When I read or hear of the divisions within Christendom, or I mean the traditions of Christianity, then I want to think of it as something less than Christianity. Conservative Lutherans within a denomination which ironically is a member of the National Association of Evangelicals don’t consider themselves in full fellowship with Reformed people, since the Reformed supposedly divide Christ in their view of the Eucharist, not accepting the body and blood of the Lord in it. And therefore they won’t participate with them publicly. The Eastern Orthodox Church won’t seriously consider uniting with Roman Catholics, even after the overture for such from the latter. I wonder if all such in reality are the ones who are sinning against the Lord in not discerning his body (1 Corinthians 11).

I might hold myself to something of what Anglicans hold to in Holy Communion, that according to the teaching found in 1 Corinthians 10 and 11, something of the body and blood of the Lord is present in the Eucharist. And I might especially like John Calvin’s explanation of that more in terms of the Spirit’s presence in it, of course the Son and the Father also then being present by the Spirit. So that this presence is indeed spiritual, as opposed to physical. Hence I suppose the Lutheran charge that the Reformed reject Christ’s humanity in the Eucharist. I see Holy Communion myself as a sacrament, and more than just a symbol, and wish the Bible church where we’re taking our grandchildren, and where we’ll probably become members would hold to the same view, and practice Holy Communion once a week rather than once a quarter.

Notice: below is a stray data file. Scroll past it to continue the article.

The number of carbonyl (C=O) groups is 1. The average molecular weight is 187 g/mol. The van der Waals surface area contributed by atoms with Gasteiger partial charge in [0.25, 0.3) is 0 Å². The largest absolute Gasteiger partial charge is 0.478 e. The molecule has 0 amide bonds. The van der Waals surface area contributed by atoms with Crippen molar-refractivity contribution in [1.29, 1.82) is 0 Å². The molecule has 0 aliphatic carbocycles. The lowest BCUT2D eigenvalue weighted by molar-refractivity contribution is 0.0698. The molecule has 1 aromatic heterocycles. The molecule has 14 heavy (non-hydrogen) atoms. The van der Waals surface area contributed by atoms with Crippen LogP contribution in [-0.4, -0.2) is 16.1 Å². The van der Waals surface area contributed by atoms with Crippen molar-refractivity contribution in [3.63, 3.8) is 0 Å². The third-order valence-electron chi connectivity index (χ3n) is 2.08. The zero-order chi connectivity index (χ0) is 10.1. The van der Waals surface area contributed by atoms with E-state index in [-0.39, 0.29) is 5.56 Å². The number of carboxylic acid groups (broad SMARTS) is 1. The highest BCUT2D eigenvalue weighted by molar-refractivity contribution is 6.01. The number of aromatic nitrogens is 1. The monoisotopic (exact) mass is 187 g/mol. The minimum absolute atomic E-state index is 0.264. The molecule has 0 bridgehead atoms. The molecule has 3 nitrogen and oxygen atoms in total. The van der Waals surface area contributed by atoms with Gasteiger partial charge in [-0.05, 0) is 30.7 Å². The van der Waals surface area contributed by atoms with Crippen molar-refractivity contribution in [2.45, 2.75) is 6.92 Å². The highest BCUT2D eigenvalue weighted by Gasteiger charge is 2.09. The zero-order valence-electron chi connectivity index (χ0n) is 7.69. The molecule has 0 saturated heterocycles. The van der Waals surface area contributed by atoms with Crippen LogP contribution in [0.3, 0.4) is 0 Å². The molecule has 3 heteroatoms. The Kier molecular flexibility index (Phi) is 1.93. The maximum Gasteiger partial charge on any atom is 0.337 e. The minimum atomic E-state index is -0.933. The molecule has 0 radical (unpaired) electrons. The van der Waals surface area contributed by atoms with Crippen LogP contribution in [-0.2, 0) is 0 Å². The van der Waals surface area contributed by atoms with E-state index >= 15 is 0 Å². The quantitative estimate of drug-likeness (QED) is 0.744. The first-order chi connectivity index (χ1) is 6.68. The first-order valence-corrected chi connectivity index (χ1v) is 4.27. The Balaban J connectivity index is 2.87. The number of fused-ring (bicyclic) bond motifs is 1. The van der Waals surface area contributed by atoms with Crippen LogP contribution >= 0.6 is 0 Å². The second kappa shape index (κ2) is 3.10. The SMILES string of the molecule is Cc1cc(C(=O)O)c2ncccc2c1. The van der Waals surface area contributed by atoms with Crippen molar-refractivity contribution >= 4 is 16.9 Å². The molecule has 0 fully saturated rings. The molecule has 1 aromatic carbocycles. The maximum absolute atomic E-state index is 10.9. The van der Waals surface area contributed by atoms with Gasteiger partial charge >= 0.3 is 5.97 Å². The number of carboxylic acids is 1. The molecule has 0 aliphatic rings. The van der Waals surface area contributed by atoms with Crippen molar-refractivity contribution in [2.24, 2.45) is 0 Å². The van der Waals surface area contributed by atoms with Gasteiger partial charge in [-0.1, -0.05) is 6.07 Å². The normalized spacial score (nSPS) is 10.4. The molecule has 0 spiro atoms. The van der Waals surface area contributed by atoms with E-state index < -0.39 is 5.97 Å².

But regardless of our views on the Lord’s Table, all who are in Jesus by faith are one with him, and with each other by the Spirit. We are one, period. How dare we deny that oneness for the sake of tradition, or our interpretation of scripture? I notice that churches like the one we’re attending do not at all deny the oneness of all who are in Christ, and would fully participate with such, or at least let any professing believer participate in Holy Communion with them.